Marie Colvin

May 14, 2012


Marie Colvin


Year: 2012

Marie Colvin earned international acclaim as a fearless reporter for The Sunday Times of London making it her mission to expose injustice and human suff ering. After more than two decades of chronicling confl ict, Ms. Colvin became a victim of it in Homs, Syria.

Ms. Colvin was an extraordinary human being, whose dedicated calling as a foreign correspondent will continue to inspire admiration and hope for a better world. She was a foreign correspondent for more than 25 years, making a specialty of reporting from the world’s most dangerous places. She focused on the plight of women and children in wartime, and Syria was no diff erent.

In the 1990s, Ms. Colvin worked in the Balkans, where she went on patrol with the Kosovo Liberation Army as it engaged Serb military forces. She worked in Chechnya, where she came under fire from Russian jets while reporting on Chechen rebels seeking independence for their region. She also covered the conflict in East Timor after its people voted for independence in Southeast Asia. She was one of the few reporters to interview ousted Libyan leader Moammar Gadhafi in his final days before his death in October 2011.

Ms. Colvin wrote and produced documentaries, including Arafat: Behind the Myth for the BBC in 1990, and was featured in the 2005 documentary film, Bearing Witness.

During an ambush in Sri Lanka in 2001, Ms. Colvin lost sight in one eye when a soldier launched a grenade and the shrapnel sliced into her face and chest, but she promised not to “hang up my flak jacket” and kept reporting on the world’s most troubled places. She believed her “mission is to speak the truth to power (to) send home that first rough draft of history. We can and do make a difference in exposing the horrors of war and especially the atrocities that befall civilians.”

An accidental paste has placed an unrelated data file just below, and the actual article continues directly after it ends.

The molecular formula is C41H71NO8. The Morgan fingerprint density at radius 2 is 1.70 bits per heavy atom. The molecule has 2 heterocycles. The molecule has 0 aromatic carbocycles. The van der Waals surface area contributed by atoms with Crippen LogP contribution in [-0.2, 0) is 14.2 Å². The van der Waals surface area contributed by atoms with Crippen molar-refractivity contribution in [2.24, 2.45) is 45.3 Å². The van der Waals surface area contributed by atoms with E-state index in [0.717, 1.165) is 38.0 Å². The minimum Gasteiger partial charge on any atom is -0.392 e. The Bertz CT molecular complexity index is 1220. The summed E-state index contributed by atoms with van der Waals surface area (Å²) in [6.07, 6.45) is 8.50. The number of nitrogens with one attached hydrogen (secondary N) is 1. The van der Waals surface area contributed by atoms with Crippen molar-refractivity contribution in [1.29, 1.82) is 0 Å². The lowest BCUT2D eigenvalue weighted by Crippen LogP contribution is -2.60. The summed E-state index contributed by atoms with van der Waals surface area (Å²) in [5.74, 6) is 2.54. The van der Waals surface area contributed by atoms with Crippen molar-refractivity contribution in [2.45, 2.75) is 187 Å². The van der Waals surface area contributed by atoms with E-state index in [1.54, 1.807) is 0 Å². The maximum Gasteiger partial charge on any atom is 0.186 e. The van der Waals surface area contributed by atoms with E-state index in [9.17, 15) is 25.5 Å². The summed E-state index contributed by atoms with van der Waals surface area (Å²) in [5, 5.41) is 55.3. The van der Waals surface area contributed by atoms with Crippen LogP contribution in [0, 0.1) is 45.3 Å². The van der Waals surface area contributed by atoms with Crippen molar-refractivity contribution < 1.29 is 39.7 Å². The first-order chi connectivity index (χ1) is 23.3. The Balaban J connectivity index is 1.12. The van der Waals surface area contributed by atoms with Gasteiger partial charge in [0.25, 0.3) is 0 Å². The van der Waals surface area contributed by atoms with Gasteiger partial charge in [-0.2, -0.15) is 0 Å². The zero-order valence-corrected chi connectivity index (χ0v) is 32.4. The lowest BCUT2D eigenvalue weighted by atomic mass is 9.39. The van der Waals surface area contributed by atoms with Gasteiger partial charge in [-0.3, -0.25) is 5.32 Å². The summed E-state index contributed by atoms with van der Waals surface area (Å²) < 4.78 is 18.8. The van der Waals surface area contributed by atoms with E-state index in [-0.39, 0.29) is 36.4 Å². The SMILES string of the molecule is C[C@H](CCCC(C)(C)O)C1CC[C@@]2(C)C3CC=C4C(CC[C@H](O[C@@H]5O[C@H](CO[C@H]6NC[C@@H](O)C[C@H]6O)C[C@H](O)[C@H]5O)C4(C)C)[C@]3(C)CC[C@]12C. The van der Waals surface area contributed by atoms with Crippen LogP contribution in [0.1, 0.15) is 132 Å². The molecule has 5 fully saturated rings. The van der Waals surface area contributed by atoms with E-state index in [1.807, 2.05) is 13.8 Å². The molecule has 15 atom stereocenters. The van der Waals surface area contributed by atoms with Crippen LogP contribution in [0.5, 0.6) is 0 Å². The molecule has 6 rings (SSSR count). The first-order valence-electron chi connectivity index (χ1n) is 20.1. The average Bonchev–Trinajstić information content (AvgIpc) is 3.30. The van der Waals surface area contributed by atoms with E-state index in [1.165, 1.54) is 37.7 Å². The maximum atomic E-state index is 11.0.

Ms. Colvin often did more than merely write. In 1999, in East Timor, she was credited with saving the lives of 1,500 women and children who were besieged in a compound by Indonesian-backed forces. She refused to leave them, waving goodbye to 22 journalist colleagues as she stayed on with an unarmed UN force in order to help highlight their plight by reporting to the world, in her paper and on global television. The publicity was rewarded when they were evacuated to safety after four tense days.

In recognition of her dedication and passion, she was twice named Foreign Reporter of the Year in 2001 and 2010 in the British Press Awards. She was given an International Women’s Media Foundation award for courage in journalism for her coverage of Kosovo and Chechnya; the Foreign Press Association named her Journalist of the Year in 2000.

Apart from reporting, she loved sailing. As a young woman she worked at the local yacht club to save enough to buy her first boat to sail to Oyster Bay Harbor, and in recent years she had revived her passion for the sport.

We commend her for her strength, fortitude and courage; she is an inspiration to us all.